Roles Conceptualization, Funding acquisition, Project administration, Supervision, Writing – review & editing

    Affiliation Department of Pediatrics, Tohoku University Graduate School of Medicine, Sendai, Miyagi, Japan

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Metabolic and pathologic profiles of human LSS deficiency recapitulated in mice

  • Yoichi Wada, 
  • Atsuo Kikuchi, 
  • Akimune Kaga, 
  • Naoki Shimizu, 
  • Junya Ito, 
  • Ryo Onuma, 
  • Fumiyoshi Fujishima, 
  • Eriko Totsune, 
  • Ryo Sato, 
  • Tetsuya Niihori
PLOS
x

Abstract

Skin lesions, cataracts, and congenital anomalies have been frequently associated with inherited deficiencies in enzymes that synthesize cholesterol. Lanosterol synthase (LSS) converts (S)-2,3-epoxysqualene to lanosterol in the cholesterol biosynthesis pathway. Biallelic mutations in LSS have been reported in families with congenital cataracts and, very recently, have been reported in cases of hypotrichosis. However, it remains to be clarified whether these phenotypes are caused by LSS enzymatic deficiencies in each tissue, and disruption of LSS enzymatic activity in vivo has not yet been validated. We identified two patients with novel biallelic LSS mutations who exhibited congenital hypotrichosis and midline anomalies but did not have cataracts. We showed that the blockade of the LSS enzyme reaction occurred in the patients by measuring the (S)-2,3-epoxysqualene/lanosterol ratio in the forehead sebum, which would be a good biomarker for the diagnosis of LSS deficiency. Epidermis-specific Lss knockout mice showed neonatal lethality due to dehydration, indicating that LSS could be involved in skin barrier integrity. Tamoxifen-induced knockout of Lss in the epidermis caused hypotrichosis in adult mice. Lens-specific Lss knockout mice had cataracts. These results confirmed that LSS deficiency causes hypotrichosis and cataracts due to loss-of-function mutations in LSS in each tissue. These mouse models will lead to the elucidation of the pathophysiological mechanisms associated with disrupted LSS and to the development of therapeutic treatments for LSS deficiency.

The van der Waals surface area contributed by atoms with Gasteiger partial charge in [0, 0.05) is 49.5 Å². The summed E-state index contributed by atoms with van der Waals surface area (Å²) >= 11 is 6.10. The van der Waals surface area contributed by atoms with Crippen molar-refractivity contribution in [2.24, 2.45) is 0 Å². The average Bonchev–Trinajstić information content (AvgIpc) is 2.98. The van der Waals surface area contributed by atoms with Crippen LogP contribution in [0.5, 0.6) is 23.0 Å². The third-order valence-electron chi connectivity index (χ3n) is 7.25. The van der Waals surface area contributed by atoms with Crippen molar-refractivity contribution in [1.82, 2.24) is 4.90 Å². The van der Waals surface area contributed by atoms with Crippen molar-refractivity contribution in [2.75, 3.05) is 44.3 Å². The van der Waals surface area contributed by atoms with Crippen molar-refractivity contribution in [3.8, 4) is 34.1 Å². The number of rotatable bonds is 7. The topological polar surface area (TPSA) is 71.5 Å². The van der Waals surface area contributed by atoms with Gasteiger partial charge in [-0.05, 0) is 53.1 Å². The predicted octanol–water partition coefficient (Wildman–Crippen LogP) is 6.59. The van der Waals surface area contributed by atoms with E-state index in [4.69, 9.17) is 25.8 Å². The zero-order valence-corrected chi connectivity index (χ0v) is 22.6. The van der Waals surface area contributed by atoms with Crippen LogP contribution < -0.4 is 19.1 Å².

Author summary

Skin lesions, cataracts, and congenital anomalies have been frequently associated with inherited deficiencies of cholesterol synthetic enzymes. LSS encodes lanosterol synthase, an enzyme in the cholesterol biosynthesis pathway, and biallelic mutations in LSS have been reported in families with congenital cataracts and hypotrichosis. However, it remains to be clarified whether these phenotypes are caused by LSS enzymatic deficiency in each tissue, and disruption of LSS enzymatic activity in vivo has not yet been validated. We showed that LSS metabolic inhibition in patients with biallelic LSS mutations and congenital hypotrichosis in vivo by measuring metabolites of the LSS enzyme in the forehead sebum, which would be good biomarkers for the diagnosis of LSS deficiency. We recapitulated hypotrichosis and cataracts by creating tissue-specific Lss knockout mice. Our mouse studies confirmed that LSS deficiency causes hypotrichosis and cataracts due to loss-of-function mutations in LSS in each tissue. These mice will lead to the elucidation of the pathophysiological mechanisms associated with disrupted LSS and to the development of therapeutic treatments for LSS deficiency.

Introduction